“There was a fax machine on every floor!” Three partners recall their first day as a trainee

Chris Forsyth, Freshfields

Chris Forsyth

Current role: Partner in Freshfields’ London IP/IT practice.

I trained at: Bristows

My first day was: 15 September 1986

On September 15th 1986, I started my article clerkship at specialist IP firm Bristows. Articles comprised four compulsory six-month seats – company, civil litigation (a contradiction in terms?), property and IP. I sat with a partner for three out of the four seats. To give it context, The Communards were number 1, Liverpool had just won the division one title ahead of Everton, West Ham were third and Luton Town ninth. Maradona scored his Hand of God goal against England on his way to helping Argentina win the World Cup in Mexico.

It was a long, long time ago, in a galaxy far, far away …

So what was different back then? Just bits and pieces, really. The internet was young – lawyers were only just getting PCs on their desks. We did very little typing, but a lot of dictating (I mean recording document content on to audio tapes for typing up, not ordering people about, although we did that too…). Not many people had mobile phones – this meant that when you arranged to meet someone or do something, you had to turn up, because they would be there waiting,  – you couldn’t “text” them at the last minute explaining you’d be late due to a tiger on the line outside Raynes Park station. 

Bristows had a fax machine ON EVERY FLOOR! Cool. Matter files were all in hard copy, bursting with sheets of randomly shaped shiny fax paper, the print fading week by week like petrol station receipts… Because the tech was less developed, most work needed to be done in the office – there was much less flexibility to work from home or on the move.

Because internet accessibility was limited, you had to learn and remember the important stuff – film and song quotes, football team emblems, the dates of the Apollo space missions, etc etc

I didn’t have an employment contract, I had a personal Deed of Articles with one of the Bristows partners. Life was good.

It sounds like a nightmare – was anything like it is now?

It certainly wasn’t a nightmare, and while many of the little things were different, the big things were the same.  Like now, a legal career was considered a reputable, serious, professional path for a young person to follow. Leading law firms, big and small, general and specialist, attracted the highest quality young talent. An articled clerk (trainee) was expected to work hard and to a high standard. Trainee places at the most reputable firms were highly prized and competitive. On day to day stuff, I still share my office with a trainee. Two of my fellow IP partners do too. It worked for me back in 1986, it still works now.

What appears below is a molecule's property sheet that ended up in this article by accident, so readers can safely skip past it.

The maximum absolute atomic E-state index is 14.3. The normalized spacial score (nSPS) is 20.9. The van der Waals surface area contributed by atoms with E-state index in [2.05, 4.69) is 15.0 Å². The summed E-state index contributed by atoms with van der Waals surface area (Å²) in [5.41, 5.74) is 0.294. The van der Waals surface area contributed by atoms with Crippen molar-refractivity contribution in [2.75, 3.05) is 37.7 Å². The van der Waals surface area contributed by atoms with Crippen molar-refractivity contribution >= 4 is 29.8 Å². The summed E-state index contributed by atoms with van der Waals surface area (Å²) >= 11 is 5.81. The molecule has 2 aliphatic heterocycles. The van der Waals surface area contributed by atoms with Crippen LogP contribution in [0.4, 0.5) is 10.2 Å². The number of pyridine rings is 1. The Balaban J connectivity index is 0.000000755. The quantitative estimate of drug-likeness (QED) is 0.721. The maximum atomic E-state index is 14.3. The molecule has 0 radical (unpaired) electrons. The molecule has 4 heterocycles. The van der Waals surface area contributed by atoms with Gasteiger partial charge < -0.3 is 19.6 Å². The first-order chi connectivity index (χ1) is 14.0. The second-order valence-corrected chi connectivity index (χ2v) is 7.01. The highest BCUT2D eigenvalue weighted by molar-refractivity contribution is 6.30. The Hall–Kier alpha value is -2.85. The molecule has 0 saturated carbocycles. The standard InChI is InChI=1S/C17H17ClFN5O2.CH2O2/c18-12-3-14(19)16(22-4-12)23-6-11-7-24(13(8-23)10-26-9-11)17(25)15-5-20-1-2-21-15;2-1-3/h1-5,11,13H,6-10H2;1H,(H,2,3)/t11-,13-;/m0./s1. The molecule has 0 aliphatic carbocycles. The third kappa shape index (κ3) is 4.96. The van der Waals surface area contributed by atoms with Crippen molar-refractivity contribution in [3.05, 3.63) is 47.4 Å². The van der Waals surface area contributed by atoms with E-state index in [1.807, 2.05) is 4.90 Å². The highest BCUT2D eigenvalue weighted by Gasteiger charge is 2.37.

The training in 1986 was of a high standard, but less sophisticated than today. I have been closely involved with trainee recruitment and development at Freshfields for many years. The investment of time and resource that Freshfields and the other leading commercial law firms dedicate to training is far greater now than when I started. The major firms have grown massively in terms of size and global spread. With this growth has come an increase in the number of international opportunities open to trainees.

Another difference between the Freshfields training contract now and my (excellent) Bristows experience in the 1980s is the flexibility and autonomy afforded to the trainees. Here at Freshfields, our trainees have the option of three month seats, meaning they can try seats in six different teams and still find time for a six-month international secondment during their training contracts. Trainees here get to indicate what they would like as their next seat choice, and more often than not, they get it. This allows them freedom to shape their training contract to take them, hopefully, to the qualification place of their choice.

I honestly think that the London commercial firms, of all shapes and sizes, offer some of the best legal training in the world. The quality of this training is enhanced by the strength of London as a commercial and financial centre and the internationality of the law and the young lawyers who train here. If anyone needs convincing that encouraging talent from across the world to come to London to live and work, makes it a more vibrant, interesting, successful place, they only need to look at the example of the legal profession.